Seventy years ago, a research paper published in France went almost unnoticed, but its findings led to a £250 billion global market in cancer testing. Dermot Martin brings us up to date with liquid biopsies
Five years before James Watson and Francis Crick cracked the molecular structure of DNA, a research paper on analysis of blood serum was published in post-war Paris.
It described the detection of traces of DNA, known as cell free nucleic acids, in blood serum of patients with cancer. Little appreciated at the time, that 1948 paper by Mandel and Metais heralded the arrival of the process of liquid biopsy and later ignited a global market estimated at north of £250 billion.
In the seventies David Shapiro and others reported finding significantly higher levels of free DNA in patients with certain types of cancer, concluding that serum DNA could be pivotal in identifying and tracking tumour types.1
Seventy years on from the Paris paper, the taking of blood and other body fluids for biopsy is commonplace in cancer research.
These are not like standard blood or urine tests. Liquid biopsies seek clues from trace DNA or circulating cancer cells to the nature of a tumour and hope for new drugs and therapies.
Blood is the usual fluid of choice for liquid biopsy, but urine, saliva and even cerebrospinal fluid are used in some cases. A liquid biopsy’s “selling point” is that it obviates the need for invasive, often painful and risky tissue sampling.
Tissue biopsy limitations
Standard procedure for a liquid biopsy is the extraction of five millilitres of a patient’s blood. The sample is spun down in a laboratory to give two millilitres of plasma, which can be tested for tell-tale free DNA or circulating cancer cells.
As Dr Minetta Liu, an oncologist at the Mayo Clinic in the US, tells the clinic’s own webcast: “What is in the blood is what is biologically relevant in understanding tumours. That is what we should be sampling.”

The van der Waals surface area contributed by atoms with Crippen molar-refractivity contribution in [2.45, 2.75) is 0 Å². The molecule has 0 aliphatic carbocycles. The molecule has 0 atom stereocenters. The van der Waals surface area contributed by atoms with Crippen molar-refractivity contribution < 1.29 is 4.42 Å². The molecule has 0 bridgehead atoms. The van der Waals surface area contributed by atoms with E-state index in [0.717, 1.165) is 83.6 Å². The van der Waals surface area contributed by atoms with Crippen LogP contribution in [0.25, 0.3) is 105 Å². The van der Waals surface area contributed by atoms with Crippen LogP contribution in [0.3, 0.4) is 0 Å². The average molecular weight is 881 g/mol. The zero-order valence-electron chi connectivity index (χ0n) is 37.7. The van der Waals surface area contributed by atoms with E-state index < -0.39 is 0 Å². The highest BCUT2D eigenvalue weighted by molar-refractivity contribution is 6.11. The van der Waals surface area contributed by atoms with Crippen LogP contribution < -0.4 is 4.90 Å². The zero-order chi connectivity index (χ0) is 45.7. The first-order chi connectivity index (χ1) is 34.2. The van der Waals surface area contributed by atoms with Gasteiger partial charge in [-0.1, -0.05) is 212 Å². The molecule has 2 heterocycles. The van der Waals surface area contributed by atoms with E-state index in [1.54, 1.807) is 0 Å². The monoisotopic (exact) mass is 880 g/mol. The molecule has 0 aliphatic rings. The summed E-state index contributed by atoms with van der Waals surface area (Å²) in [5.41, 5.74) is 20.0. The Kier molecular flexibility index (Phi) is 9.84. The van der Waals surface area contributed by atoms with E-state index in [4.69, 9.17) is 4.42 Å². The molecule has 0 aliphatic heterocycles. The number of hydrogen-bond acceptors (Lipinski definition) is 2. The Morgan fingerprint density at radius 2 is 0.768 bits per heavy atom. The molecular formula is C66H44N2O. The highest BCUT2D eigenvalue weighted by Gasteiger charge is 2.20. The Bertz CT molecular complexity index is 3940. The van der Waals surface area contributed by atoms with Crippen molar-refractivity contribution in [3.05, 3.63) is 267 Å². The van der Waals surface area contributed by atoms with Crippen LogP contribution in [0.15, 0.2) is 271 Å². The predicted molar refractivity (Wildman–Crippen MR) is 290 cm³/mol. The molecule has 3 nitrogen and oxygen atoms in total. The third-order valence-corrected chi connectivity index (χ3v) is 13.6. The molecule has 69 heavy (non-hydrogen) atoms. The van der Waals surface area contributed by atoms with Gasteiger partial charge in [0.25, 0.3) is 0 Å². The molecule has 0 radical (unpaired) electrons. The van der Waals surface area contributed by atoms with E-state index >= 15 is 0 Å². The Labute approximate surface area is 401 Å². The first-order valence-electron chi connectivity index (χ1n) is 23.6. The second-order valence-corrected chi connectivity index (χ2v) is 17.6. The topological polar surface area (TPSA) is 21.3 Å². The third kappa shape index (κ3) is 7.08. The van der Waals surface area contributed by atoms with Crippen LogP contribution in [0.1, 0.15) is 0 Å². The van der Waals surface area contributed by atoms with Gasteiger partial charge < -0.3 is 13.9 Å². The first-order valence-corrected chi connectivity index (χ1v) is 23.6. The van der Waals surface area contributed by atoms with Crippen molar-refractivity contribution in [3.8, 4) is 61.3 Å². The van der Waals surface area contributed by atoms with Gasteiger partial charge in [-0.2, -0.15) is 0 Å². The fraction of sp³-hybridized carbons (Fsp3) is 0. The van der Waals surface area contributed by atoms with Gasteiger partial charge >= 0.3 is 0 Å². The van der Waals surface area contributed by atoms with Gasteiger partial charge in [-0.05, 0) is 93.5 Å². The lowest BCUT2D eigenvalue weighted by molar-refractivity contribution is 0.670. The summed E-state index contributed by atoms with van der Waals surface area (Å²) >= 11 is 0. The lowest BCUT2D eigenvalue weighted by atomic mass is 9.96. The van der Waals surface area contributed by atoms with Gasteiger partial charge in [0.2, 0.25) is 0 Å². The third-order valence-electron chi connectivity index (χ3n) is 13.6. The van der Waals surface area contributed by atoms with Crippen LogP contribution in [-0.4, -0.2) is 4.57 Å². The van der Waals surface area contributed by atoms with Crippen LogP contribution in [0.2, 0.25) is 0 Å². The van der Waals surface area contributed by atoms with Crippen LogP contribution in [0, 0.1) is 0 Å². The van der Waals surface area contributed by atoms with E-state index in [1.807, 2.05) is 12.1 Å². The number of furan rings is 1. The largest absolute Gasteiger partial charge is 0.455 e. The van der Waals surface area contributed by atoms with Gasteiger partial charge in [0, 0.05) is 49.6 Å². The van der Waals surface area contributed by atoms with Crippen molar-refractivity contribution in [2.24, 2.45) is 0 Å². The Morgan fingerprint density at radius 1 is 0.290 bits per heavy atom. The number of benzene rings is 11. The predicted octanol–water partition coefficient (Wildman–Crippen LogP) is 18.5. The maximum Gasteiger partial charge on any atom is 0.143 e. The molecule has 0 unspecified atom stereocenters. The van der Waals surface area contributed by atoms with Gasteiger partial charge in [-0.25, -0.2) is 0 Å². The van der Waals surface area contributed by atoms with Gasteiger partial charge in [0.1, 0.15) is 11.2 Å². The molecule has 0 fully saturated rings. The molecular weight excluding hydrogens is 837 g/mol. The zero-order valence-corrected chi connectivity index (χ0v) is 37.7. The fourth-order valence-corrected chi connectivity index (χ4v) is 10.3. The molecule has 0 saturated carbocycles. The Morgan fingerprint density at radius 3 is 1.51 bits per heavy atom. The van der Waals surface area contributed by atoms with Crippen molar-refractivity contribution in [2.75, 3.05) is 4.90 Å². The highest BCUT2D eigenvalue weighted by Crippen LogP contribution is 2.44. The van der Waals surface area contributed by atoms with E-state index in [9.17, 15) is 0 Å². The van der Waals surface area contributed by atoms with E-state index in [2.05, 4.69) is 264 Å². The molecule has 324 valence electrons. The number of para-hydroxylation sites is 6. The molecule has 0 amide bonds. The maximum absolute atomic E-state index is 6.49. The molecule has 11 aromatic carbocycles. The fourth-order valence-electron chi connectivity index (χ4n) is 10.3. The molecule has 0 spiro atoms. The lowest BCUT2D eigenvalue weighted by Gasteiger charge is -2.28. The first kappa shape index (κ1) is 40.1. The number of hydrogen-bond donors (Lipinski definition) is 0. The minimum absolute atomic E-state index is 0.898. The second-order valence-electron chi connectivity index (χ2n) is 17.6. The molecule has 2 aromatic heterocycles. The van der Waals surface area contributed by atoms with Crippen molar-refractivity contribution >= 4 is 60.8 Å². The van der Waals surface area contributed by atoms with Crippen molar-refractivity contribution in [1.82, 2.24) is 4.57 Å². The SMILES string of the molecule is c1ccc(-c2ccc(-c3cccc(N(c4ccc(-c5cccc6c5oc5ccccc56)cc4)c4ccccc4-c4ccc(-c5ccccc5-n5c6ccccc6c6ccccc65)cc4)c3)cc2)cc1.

Traditional tissue biopsies have limitations. A tumour changes over time as it grows, spreads and is exposed to anti-cancer medications. That means tissue biopsies, taken when the disease is first diagnosed, may not reflect the current state.
Liquid biopsies can be used not only for diagnosis but for serial measurement of a tumour, making for smarter, better informed clinical decision-making throughout treatment.
Dr Liu says: “Repeating biopsies to get updated information about cancer is invasive and associated with potential complications, including pain, infection and bleeding.”
“Cancer cells that spread to different areas of the body may differ somewhat from the cancer at the site where it started. As a result, a tumour biopsy from one part of the body is unlikely to adequately represent cancer throughout the body.”
The rapid development of gene-sequencing machines that can rapidly decode millions of short fragments of DNA now generates vital information related to tumours. The results are compared with the reference map of the human genome and clinicians hope to identify the specific patterns of rearranged DNA and untangle the story of the tumour.